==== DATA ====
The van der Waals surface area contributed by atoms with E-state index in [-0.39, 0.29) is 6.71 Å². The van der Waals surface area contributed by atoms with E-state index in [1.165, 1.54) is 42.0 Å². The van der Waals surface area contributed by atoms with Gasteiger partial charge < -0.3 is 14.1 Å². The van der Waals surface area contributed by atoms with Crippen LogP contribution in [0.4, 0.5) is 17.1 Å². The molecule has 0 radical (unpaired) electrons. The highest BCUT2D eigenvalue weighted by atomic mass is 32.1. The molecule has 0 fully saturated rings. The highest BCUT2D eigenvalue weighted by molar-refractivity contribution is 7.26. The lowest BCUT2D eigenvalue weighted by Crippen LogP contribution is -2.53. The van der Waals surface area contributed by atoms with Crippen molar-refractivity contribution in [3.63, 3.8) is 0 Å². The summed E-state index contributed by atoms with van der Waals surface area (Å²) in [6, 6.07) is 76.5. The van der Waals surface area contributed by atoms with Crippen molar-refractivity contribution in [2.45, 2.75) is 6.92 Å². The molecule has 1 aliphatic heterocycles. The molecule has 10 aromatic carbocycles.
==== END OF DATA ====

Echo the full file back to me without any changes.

The van der Waals surface area contributed by atoms with E-state index in [-0.39, 0.29) is 6.71 Å². The van der Waals surface area contributed by atoms with E-state index in [1.165, 1.54) is 42.0 Å². The van der Waals surface area contributed by atoms with Gasteiger partial charge < -0.3 is 14.1 Å². The van der Waals surface area contributed by atoms with Crippen LogP contribution in [0.4, 0.5) is 17.1 Å². The molecule has 0 radical (unpaired) electrons. The highest BCUT2D eigenvalue weighted by atomic mass is 32.1. The molecule has 0 fully saturated rings. The highest BCUT2D eigenvalue weighted by molar-refractivity contribution is 7.26. The lowest BCUT2D eigenvalue weighted by Crippen LogP contribution is -2.53. The van der Waals surface area contributed by atoms with Crippen molar-refractivity contribution in [3.63, 3.8) is 0 Å². The summed E-state index contributed by atoms with van der Waals surface area (Å²) in [6, 6.07) is 76.5. The van der Waals surface area contributed by atoms with Crippen molar-refractivity contribution in [2.45, 2.75) is 6.92 Å². The molecule has 1 aliphatic heterocycles. The molecule has 10 aromatic carbocycles.